• Tracy Booth

Why is fascia so important to your health?

Updated: Apr 30, 2019


  • 20 percent of your body mass is made up of fibrous connective tissue

The fascia is found throughout the body, it looks like a spider web, it looks random but it isn't according to a Dr Jean-Claude Guimberteau a hand surgeon who insert a electron microscope camera under the skin to a live patient. Fascia is found everywhere in the body in many shapes and consistencies, it located directly under the skin and deep fascia surrounding the organs, tendons, ligaments, muscles and the brain. Fascia is arranged in two layers and when you move those layers slide back and forth across each other. Can you seen the droplets of water in the fascia?


  • Fascia stores and move water in the body

It acts as a hydraulic pump, it is responsible for moving fluid around the body. Dr. Dana Cohen found to activate this system and optimise cellular hydration, you have to engage in physical movement. Hyaluronic acid acts as a lubricant for your connective tissue, it binds a "sponge - like network that binds large quantities of water."

So the less hyaluronic acid you have, the less mobile you would be, as your fascia will be drier, less supple and less able to slide properly. Low water content in the fascia makes it brittle and less elastic.



Deep tissue massage can help your fascia

Experiments have shown manual fascia manipulation techniques can help increase water reserves and suppleness of the fascia, the force applied is key! It help press the old water out of the connective tissue, encouraging it to refill with fresh reserves. It seems to improving the tissues's ability to hold water.

  • Its play a role in pain, especially back pain.

Fascia is a interconnected system, and when it loses it suppleness pain can transfer to one region to another. So if you feel pain in an area, the actual cause and origin of that pain can often stems from a completely different area.


One of my guru is Tom Myres an expert on fascia. Who seen great long term results from patient with plantar fasciitis when treating the fascia in the lower leg, hamstrings and even the base of the neck. Back pain doesn't mean it's causing the pain, it maybe the arches of your feet, knees, hip or shoulders.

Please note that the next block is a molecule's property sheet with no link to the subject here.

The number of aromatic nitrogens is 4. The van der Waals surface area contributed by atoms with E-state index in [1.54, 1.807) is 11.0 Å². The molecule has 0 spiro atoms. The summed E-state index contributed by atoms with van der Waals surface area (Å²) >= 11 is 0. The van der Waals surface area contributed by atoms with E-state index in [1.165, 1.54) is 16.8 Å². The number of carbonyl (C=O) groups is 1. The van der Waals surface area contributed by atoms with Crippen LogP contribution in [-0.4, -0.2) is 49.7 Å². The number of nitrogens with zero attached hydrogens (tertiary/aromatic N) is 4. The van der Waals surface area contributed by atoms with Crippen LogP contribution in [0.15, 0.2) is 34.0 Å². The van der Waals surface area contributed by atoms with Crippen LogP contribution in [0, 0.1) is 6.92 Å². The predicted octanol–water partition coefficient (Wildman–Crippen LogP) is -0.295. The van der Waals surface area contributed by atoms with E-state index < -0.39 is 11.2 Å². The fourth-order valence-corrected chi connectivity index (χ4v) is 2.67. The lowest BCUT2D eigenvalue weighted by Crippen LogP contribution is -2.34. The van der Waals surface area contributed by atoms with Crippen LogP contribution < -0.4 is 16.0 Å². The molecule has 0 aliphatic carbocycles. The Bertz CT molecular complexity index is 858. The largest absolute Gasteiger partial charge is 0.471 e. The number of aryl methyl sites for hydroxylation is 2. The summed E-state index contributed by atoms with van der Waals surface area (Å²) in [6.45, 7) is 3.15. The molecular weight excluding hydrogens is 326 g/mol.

Jan Wilke ph.D., sports medicine experiments showed that moving the foot, the fascia in the lower thigh does glide back and forth and by stretching the leg, mobility in the upper cervical spine of the neck increases. "force transmission across the fascia connections" both vertically and horizontally.



Tom Mryes Anatomy trains

  • Physical movement is essential for healthy fascia

Fascia is made out of fibroblasts, cells that produce collagen and other fibres. Collagen is what allows the body to close wounds and an important part of your body's healing system. Too much collagen can cause problems and excessive collagen growth is a result of inactivity. Researcher Robert Schleip found that exercise is extremely important to maintain healthy fascia function.


Exercise = healthy fascia

Without adequate physical movement and exercise the connective tissue structures starts to overgrow, losing flexibility and suppleness.


Tight fascia can even compress nerves and muscles, resulting in pain either at the site or elsewhere (force transmission)


Dr Helene Langevin discovered that healthy back fascia it can move about 75 percent of its length, in people with back pain this movement is reduced to about 50 percent. Langevin believe excess collagen production is responsible for this reduction in the fascia layers ability to slide. In animal experiments it showed that exercise can contacteract this overproduction, further confirming Schleip's finding.


  • The importance of exercise recovery

With regular exercise, the fibroblasts increase their ability to produce fresh collagen. It can improve the quality of your fascia in as little as 3 day of active movements. If the tissue is firm and stuck together due to excess collagen production, caused by inactivity or injury (if not rehab properly) it can take up to one year to completely regenerate.


With exercise we cause micro tears in the fascia (just like muscle when doing strength training). To allow the fascia to regenerate and heal, we should recuperate for 2-3 days after vigorous exercise.



Research has shown that your fascia is a very important component in the body. Moving is the way to keep this tissue healthy, so take the stairs, stretch after sitting for too long, try different exercises and walk more.

Keep your fascia healthy

A rewrite of marcela - Take control of your health "what you need to know about your fascia"

Thomas Myers Bio

Functional Atlas of the Human Fascial System, Carla Stecco MD

Helene Langevin Bio

Siegfried Mense Bio


If wanted to find out more about fascia research, click on the video link below.


https://youtu.be/bWU_DnC9t4I



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